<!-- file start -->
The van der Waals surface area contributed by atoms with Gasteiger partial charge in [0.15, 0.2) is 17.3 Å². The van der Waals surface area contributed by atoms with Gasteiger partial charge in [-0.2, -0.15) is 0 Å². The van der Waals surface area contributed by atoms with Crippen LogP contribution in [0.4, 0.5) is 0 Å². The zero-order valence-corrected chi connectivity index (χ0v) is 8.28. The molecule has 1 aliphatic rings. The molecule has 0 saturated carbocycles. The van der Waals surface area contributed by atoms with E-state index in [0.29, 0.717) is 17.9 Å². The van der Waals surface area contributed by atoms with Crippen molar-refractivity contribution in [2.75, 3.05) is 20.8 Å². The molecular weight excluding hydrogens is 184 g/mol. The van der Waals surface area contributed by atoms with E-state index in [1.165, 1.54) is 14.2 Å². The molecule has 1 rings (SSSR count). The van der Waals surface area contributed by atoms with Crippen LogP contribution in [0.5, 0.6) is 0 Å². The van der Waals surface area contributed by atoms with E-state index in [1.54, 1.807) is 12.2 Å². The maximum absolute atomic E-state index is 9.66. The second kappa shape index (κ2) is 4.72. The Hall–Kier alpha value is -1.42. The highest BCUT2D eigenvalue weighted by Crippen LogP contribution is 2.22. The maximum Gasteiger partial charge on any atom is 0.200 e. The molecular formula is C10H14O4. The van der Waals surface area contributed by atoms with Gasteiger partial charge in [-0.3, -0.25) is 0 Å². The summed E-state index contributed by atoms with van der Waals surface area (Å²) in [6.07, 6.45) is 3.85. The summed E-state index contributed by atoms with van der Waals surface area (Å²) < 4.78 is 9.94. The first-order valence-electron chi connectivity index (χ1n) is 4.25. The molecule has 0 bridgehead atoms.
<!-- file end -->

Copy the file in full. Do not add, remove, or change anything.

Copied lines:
The van der Waals surface area contributed by atoms with Gasteiger partial charge in [0.15, 0.2) is 17.3 Å². The van der Waals surface area contributed by atoms with Gasteiger partial charge in [-0.2, -0.15) is 0 Å². The van der Waals surface area contributed by atoms with Crippen LogP contribution in [0.4, 0.5) is 0 Å². The zero-order valence-corrected chi connectivity index (χ0v) is 8.28. The molecule has 1 aliphatic rings. The molecule has 0 saturated carbocycles. The van der Waals surface area contributed by atoms with E-state index in [0.29, 0.717) is 17.9 Å². The van der Waals surface area contributed by atoms with Crippen molar-refractivity contribution in [2.75, 3.05) is 20.8 Å². The molecular weight excluding hydrogens is 184 g/mol. The van der Waals surface area contributed by atoms with E-state index in [1.165, 1.54) is 14.2 Å². The molecule has 1 rings (SSSR count). The van der Waals surface area contributed by atoms with Crippen LogP contribution in [0.5, 0.6) is 0 Å². The van der Waals surface area contributed by atoms with E-state index in [1.54, 1.807) is 12.2 Å². The maximum absolute atomic E-state index is 9.66. The second kappa shape index (κ2) is 4.72. The Hall–Kier alpha value is -1.42. The highest BCUT2D eigenvalue weighted by Crippen LogP contribution is 2.22. The maximum Gasteiger partial charge on any atom is 0.200 e. The molecular formula is C10H14O4. The van der Waals surface area contributed by atoms with Gasteiger partial charge in [-0.3, -0.25) is 0 Å². The summed E-state index contributed by atoms with van der Waals surface area (Å²) in [6.07, 6.45) is 3.85. The summed E-state index contributed by atoms with van der Waals surface area (Å²) < 4.78 is 9.94. The first-order valence-electron chi connectivity index (χ1n) is 4.25. The molecule has 0 bridgehead atoms.